That brings us onto the thought that "depression is a crisis of the soul." If we take "soul" to be how we view our essence and deepest position as a human being, then that is also mainly true. And when we are lost inside there are often strong self-esteem issues to go with that. The poet and psychologist Stephanie Sorrell discusses the rich, growthful implications of this in her wonderful book Depression as a Spiritual Journey.
Naturally enough, it is also said that depression is the ultimate way our bodies and minds can let us know that there is a serious problem that needs to be addressed. Of course, what the problem is isn’t always so easy to work out. Some people suffering from depression may know straight away what has triggered it or what is behind it – the two are not always the same thing and one may be more apparent than the other. A good therapist will help their client to look at what is happening in their life and try to work out how to move forward out of the depression.
Possible Causes and Triggers of Depression and the Positive Side of it
Depression is often triggered by loss – for instance: the end of a relationship, the children going off to school or university, losing a job, divorce or the death of a loved one. Depression can also be about denial. People will deny and deny problems both in their head and to others until there comes a point when they cannot deny them any more. At that point, a crisis is reached and they often become depressed. Because of this, depression often involves issues of self-awareness – either the depressed person has little of it or else they have a huge amount of it regarding a problem in a specific area.
Although it’s very difficult to be in a depression and to suffer the physical, mental and emotional states that go with that, depression does give the sufferer a chance to make a new start. So the good news is that many people who come out of depression are happier than before they became depressed. Depression can offer the opportunity to make positive changes in lifestyle. It can be a real wake up call, and in time, a drive towards something better.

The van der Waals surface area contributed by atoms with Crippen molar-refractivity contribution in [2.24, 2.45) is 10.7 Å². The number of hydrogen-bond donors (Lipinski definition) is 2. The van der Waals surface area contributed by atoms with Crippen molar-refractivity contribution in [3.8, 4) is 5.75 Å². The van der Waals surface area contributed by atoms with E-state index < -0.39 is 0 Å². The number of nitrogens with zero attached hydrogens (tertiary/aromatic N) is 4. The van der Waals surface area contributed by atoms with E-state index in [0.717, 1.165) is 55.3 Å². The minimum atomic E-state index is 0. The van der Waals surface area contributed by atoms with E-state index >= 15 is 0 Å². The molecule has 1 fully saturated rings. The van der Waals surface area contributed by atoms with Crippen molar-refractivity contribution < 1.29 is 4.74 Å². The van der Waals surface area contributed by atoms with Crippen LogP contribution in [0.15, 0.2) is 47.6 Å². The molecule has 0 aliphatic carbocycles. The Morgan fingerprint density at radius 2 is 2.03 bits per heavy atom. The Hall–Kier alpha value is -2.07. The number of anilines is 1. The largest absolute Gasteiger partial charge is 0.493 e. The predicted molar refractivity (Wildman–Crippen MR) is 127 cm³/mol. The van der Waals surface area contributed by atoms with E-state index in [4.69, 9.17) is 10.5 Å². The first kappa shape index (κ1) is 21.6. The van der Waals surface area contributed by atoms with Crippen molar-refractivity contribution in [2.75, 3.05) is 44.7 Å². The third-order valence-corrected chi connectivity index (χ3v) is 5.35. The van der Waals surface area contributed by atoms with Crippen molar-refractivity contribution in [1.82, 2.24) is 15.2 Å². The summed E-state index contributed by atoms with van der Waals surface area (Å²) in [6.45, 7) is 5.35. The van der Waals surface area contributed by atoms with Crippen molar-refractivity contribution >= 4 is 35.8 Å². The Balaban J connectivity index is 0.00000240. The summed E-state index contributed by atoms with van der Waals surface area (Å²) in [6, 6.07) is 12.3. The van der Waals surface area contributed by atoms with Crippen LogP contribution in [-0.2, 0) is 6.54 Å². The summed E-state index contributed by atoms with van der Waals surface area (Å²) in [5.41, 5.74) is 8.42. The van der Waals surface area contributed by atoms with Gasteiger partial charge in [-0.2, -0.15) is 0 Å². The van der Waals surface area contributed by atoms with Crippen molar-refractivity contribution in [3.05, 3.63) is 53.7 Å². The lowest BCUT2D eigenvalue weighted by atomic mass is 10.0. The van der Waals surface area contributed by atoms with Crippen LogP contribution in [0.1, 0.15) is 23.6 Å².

What Depression Does
The word ‘depression’ can be a cover all for a lot of symptoms and behaviours. These may include wanting to withdraw from life; feeling down, sad or empty; inability to sleep; loss of libido; great tiredness; lack of concentration; a feeling of joylessness; lack of pleasure in previously enjoyed hobbies; feelings of meaninglessness and very low self-esteem. Stronger forms of depression often involve suicidal thoughts.
Depressed people don’t become selfish so much as incredibly self-obsessed, but then given the inward nature of depression, what else could they be? This “ingazing” can be put to good use by a counsellor, who can act as a guide and facilitator towards positive change. The solitude engendered in depression can bear rich fruit if the right support is in place. Coming out of depression can feel like renewal.
Counsellors can deal with depression in a wholly different way from doctors. A GP may prescribe anti-depressants, but that will only help alleviate the symptoms (which is still a very useful thing) rather than act upon the root cause. A good therapist will work carefully and supportively to find the cause of the depression and help the sufferer to re-engage with life, joy and meaning. If the therapy goes on for long enough and the right things are discussed and worked through then the chances of the depression coming back are lessened and if it does the chances are the client will be in a much clearer and stronger place to get through it.